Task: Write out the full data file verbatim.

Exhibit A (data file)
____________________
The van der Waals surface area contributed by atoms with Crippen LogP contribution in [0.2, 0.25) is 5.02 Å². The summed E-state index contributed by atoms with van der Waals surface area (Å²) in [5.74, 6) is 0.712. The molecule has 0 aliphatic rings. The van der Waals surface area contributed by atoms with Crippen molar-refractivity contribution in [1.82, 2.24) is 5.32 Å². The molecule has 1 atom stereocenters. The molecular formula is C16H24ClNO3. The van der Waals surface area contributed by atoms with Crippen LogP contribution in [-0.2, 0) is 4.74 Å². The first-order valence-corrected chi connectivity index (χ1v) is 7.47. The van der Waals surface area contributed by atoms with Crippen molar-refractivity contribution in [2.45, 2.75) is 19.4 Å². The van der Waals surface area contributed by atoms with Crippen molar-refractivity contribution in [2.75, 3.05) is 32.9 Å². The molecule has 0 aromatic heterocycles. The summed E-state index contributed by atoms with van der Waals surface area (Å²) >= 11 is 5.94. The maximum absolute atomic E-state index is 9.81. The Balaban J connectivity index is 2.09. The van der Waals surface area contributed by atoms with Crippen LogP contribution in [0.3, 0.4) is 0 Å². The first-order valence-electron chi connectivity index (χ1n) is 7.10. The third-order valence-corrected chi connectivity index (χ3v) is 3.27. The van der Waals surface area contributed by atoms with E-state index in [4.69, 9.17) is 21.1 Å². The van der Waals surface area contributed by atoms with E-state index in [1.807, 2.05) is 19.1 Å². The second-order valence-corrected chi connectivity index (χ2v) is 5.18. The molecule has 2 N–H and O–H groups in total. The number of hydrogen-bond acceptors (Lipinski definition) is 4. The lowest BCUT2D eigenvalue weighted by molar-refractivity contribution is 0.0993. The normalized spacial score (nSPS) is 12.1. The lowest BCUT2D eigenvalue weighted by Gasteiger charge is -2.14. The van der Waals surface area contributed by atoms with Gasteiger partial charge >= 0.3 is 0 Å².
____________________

The van der Waals surface area contributed by atoms with Crippen LogP contribution in [0.2, 0.25) is 5.02 Å². The summed E-state index contributed by atoms with van der Waals surface area (Å²) in [5.74, 6) is 0.712. The molecule has 0 aliphatic rings. The van der Waals surface area contributed by atoms with Crippen molar-refractivity contribution in [1.82, 2.24) is 5.32 Å². The molecule has 1 atom stereocenters. The molecular formula is C16H24ClNO3. The van der Waals surface area contributed by atoms with Crippen LogP contribution in [-0.2, 0) is 4.74 Å². The first-order valence-corrected chi connectivity index (χ1v) is 7.47. The van der Waals surface area contributed by atoms with Crippen molar-refractivity contribution in [2.45, 2.75) is 19.4 Å². The van der Waals surface area contributed by atoms with Crippen molar-refractivity contribution in [2.75, 3.05) is 32.9 Å². The molecule has 0 aromatic heterocycles. The summed E-state index contributed by atoms with van der Waals surface area (Å²) >= 11 is 5.94. The maximum absolute atomic E-state index is 9.81. The Balaban J connectivity index is 2.09. The van der Waals surface area contributed by atoms with Crippen LogP contribution in [0.3, 0.4) is 0 Å². The first-order valence-electron chi connectivity index (χ1n) is 7.10. The third-order valence-corrected chi connectivity index (χ3v) is 3.27. The van der Waals surface area contributed by atoms with E-state index in [4.69, 9.17) is 21.1 Å². The van der Waals surface area contributed by atoms with E-state index in [1.807, 2.05) is 19.1 Å². The second-order valence-corrected chi connectivity index (χ2v) is 5.18. The molecule has 2 N–H and O–H groups in total. The number of hydrogen-bond acceptors (Lipinski definition) is 4. The lowest BCUT2D eigenvalue weighted by molar-refractivity contribution is 0.0993. The normalized spacial score (nSPS) is 12.1. The lowest BCUT2D eigenvalue weighted by Gasteiger charge is -2.14. The van der Waals surface area contributed by atoms with Gasteiger partial charge >= 0.3 is 0 Å².